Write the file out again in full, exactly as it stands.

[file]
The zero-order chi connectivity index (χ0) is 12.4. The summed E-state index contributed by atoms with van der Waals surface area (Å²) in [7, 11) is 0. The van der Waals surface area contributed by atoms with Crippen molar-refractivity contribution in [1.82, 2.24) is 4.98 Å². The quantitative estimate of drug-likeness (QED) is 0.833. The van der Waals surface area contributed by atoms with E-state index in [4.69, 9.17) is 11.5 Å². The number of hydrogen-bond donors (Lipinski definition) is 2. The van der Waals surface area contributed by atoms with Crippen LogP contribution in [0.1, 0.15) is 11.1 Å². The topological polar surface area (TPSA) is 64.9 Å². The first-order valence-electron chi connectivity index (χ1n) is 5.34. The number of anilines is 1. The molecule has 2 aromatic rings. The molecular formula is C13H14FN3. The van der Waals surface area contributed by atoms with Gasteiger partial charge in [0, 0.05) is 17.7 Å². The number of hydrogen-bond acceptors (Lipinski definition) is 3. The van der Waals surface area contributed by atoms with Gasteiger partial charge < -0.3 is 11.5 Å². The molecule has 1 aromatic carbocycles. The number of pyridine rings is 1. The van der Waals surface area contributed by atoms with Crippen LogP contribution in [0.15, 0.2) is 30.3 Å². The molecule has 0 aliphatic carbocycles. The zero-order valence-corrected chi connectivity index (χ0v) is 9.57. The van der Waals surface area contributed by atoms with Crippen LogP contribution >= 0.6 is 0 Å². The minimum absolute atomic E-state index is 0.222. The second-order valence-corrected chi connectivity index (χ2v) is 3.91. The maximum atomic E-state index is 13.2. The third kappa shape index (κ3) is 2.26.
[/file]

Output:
The zero-order chi connectivity index (χ0) is 12.4. The summed E-state index contributed by atoms with van der Waals surface area (Å²) in [7, 11) is 0. The van der Waals surface area contributed by atoms with Crippen molar-refractivity contribution in [1.82, 2.24) is 4.98 Å². The quantitative estimate of drug-likeness (QED) is 0.833. The van der Waals surface area contributed by atoms with E-state index in [4.69, 9.17) is 11.5 Å². The number of hydrogen-bond donors (Lipinski definition) is 2. The van der Waals surface area contributed by atoms with Crippen LogP contribution in [0.1, 0.15) is 11.1 Å². The topological polar surface area (TPSA) is 64.9 Å². The first-order valence-electron chi connectivity index (χ1n) is 5.34. The number of anilines is 1. The molecule has 2 aromatic rings. The molecular formula is C13H14FN3. The van der Waals surface area contributed by atoms with Gasteiger partial charge in [0, 0.05) is 17.7 Å². The number of hydrogen-bond acceptors (Lipinski definition) is 3. The van der Waals surface area contributed by atoms with Gasteiger partial charge < -0.3 is 11.5 Å². The molecule has 1 aromatic carbocycles. The number of pyridine rings is 1. The van der Waals surface area contributed by atoms with Crippen LogP contribution in [0.15, 0.2) is 30.3 Å². The molecule has 0 aliphatic carbocycles. The zero-order valence-corrected chi connectivity index (χ0v) is 9.57. The van der Waals surface area contributed by atoms with Crippen LogP contribution >= 0.6 is 0 Å². The minimum absolute atomic E-state index is 0.222. The second-order valence-corrected chi connectivity index (χ2v) is 3.91. The maximum atomic E-state index is 13.2. The third kappa shape index (κ3) is 2.26.